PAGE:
Perspectives: Crisis Management

Joseph Ryan, PhD, Pace professor and chair of the criminal justice and sociology department, is a national expert on community policing and police management related issues. Ryan is also a 25-year veteran of the New York City Police Department.

Since the 2004 Indian Ocean Tsunami, and of course, more recently the tsunami that devastated Japan, how well would you say the Tsunami Warning System functioned?

My simple response to that is: as good as any warning system can be. The Tsunami Warning went off three minutes after the earth quake and that gave people only about 20 minutes to get away. That’s not a lot of time. One thing that was interesting is that I saw film footage of this and it’s 3 o’clock in the afternoon, it’s a clear day, and then the alarm goes off and we’d look around and say “What’s going on?” It worked as well as it could, but obviously time is of the essence.

There are some sources that criticize an incomplete crisis management plan at the Fukushima Daiichi nuclear power plant. Drawing on your own expertise and media reports, would be inclined to agree or disagree?

It’s unfair to criticize a preparedness plan. My biggest pitch is that all of us should be involved in preparedness. When I speak to an audience, I ask the audience how many of them have a week’s supply of food as an emergency response; 99 percent of people say they’re not ready. The whole idea of an “incomplete crisis management program” is something I focus on with our master’s program. This isn’t something we can talk about once in a while; we have to talk about it every day. We have FEMA, waiting for something to happen, and if nothing happens, the federal government will cut their funding. The moment we cut funding, we forget about it. We must constantly be prepared. I think we take it for granted and we assume the government is going to step in.

What is the key learning for the United States in terms of protecting our own country from natural disasters and/or nuclear meltdowns?

If you look at Japan now, a few weeks after, there is still destruction everywhere. There is no government agency in the United States or in Japan that is responsible for rebuilding. There was one picture, of a woman surrounded by rubble—this was her home, all of her belongings—where do you go after that? This is a lesson plan. We’ve never really had this except for Chernobyl, which is just a giant sealed sarcophagus. It will be generations before people can go back to that area. These snowstorms we’ve been having the last few winters are examples of the limitations our government has. We need more lessons learned, on a purely Don Quixote level, I tell the students in my masters program that they are the generation that needs to begin to answer these questions.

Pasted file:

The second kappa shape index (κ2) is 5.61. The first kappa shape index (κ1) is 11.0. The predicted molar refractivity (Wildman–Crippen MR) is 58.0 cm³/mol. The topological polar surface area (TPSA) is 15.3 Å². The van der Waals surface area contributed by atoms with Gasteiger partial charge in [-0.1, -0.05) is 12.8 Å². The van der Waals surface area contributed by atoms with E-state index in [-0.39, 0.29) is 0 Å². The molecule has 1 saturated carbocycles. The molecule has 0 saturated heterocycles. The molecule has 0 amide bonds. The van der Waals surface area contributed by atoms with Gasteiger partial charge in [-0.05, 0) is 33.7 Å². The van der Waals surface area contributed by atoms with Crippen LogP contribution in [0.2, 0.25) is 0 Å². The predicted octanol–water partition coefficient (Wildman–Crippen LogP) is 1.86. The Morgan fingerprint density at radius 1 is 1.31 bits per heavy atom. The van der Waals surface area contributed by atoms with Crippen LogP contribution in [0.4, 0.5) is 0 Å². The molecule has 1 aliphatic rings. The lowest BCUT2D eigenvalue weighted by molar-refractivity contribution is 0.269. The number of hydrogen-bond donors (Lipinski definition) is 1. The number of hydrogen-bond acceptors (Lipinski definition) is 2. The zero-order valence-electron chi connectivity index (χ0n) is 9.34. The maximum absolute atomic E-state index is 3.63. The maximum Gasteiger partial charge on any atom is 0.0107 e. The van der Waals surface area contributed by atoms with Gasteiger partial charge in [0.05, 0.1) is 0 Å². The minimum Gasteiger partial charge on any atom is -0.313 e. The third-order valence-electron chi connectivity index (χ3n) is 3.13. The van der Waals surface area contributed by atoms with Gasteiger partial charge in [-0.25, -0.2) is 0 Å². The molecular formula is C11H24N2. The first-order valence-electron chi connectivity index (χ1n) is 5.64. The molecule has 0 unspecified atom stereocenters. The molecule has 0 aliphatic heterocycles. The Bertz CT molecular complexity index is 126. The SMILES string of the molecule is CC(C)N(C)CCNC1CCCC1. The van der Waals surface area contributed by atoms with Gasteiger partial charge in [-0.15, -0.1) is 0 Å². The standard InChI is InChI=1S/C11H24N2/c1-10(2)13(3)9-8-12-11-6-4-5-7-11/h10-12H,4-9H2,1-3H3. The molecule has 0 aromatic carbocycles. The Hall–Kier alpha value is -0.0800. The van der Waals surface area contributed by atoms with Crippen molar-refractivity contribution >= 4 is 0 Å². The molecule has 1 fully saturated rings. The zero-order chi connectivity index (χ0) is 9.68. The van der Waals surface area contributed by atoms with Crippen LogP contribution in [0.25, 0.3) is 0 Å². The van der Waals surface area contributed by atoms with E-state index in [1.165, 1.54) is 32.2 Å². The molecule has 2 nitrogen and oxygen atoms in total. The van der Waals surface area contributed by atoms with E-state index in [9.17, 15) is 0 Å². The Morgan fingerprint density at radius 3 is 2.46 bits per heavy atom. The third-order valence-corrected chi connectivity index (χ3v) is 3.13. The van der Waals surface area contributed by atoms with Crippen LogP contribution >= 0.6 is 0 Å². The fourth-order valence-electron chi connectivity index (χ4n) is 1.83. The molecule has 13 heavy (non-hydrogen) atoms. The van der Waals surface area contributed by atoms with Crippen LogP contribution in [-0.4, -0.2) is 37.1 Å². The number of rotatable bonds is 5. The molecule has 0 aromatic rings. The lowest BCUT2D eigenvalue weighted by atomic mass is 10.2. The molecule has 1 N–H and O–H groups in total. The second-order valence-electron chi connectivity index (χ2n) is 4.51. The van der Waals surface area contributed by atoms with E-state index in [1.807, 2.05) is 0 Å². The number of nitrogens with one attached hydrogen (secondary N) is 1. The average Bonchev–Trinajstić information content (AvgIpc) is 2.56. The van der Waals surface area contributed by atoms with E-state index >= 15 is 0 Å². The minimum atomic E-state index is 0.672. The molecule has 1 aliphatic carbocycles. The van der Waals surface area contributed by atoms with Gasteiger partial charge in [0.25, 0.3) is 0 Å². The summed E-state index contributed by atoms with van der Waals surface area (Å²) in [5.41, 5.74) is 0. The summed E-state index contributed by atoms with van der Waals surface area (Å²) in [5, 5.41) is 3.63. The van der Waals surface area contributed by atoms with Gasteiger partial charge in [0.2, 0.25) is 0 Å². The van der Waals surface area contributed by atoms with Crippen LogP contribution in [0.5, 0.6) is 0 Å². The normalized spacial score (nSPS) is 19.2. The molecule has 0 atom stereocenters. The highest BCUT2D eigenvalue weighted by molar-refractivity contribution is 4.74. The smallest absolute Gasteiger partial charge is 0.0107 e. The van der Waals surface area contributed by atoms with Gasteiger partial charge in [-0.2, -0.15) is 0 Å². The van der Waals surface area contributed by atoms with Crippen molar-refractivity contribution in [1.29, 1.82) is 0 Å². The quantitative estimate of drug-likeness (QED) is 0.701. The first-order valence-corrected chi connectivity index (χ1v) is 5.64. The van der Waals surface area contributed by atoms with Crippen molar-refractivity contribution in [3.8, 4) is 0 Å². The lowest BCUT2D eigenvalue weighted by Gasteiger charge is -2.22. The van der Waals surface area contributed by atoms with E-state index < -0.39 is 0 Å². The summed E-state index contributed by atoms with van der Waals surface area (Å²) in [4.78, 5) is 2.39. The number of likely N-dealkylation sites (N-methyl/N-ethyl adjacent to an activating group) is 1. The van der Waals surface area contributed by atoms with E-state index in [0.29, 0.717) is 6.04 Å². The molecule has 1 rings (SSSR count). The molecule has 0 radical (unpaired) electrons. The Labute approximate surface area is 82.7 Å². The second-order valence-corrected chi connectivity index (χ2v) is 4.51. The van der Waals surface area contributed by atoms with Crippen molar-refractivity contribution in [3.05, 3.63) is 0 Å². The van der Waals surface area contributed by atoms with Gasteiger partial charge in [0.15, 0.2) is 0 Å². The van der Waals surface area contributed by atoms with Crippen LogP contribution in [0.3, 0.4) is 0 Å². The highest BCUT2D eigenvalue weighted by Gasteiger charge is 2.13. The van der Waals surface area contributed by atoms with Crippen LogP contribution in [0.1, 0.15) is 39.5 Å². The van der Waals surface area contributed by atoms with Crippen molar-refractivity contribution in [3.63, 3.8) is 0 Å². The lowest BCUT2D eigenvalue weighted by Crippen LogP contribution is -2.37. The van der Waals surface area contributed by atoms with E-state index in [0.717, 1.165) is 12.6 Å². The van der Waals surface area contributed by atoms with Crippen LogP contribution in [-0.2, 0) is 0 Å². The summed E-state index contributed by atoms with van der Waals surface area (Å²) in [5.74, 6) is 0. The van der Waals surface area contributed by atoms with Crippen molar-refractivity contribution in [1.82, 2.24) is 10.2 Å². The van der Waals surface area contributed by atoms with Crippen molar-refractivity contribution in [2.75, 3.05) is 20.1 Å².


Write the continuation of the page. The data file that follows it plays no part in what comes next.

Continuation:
What do you think is the greatest impact on the United States and the world?

Their emergency response is to pump the ocean water to cool the reactors… where is the water going? Back into the ocean. They thought about putting the water on ships, but then where do you send the ships to get rid of the water?

What methods of support, aside from financial, can we lend to Japan?

What can we do? Do we go over with heavy equipment and start rebuilding Japan? There was a photo in the newspaper yesterday. It was a major ship that was just on the ground. I mean, what do you do? I can’t imagine how many cranes you would need to get that ship back into the water… Just look at the pictures, they need a lot of support.

How far reaching are the effects of this disaster and how does this change their crises strategy going forward?

The things we’re looking for are lessons learned. Reassessments of all nuclear facilities—do we have good plans?

The Indian Point Energy Center is located just 38 miles north of New York City. In addition to being close to the Pace campuses, the Ramapo Fault line is a mere mile from the facilities. If a situation similar to Japan’s were to occur here, how might our experience differ from Japan’s?

This is a hot topic. What would happen if an earthquake happened near NYC and disaster was on the same level? I couldn’t even think about where to begin. These students are learning what triage would actually mean in an emergency situation. These are the types of things that we are ill-prepared for. Think back to September 11—there were so many people willing to help, but no one knew how to coordinate it. Drills work, and practice exercises, but I say to my students, could you right now push a stretcher with ten bodies down a city block, turn around and push another one? Are you in that good of physical shape? No one really thinks about that. I believe that everyone needs to be prepared.

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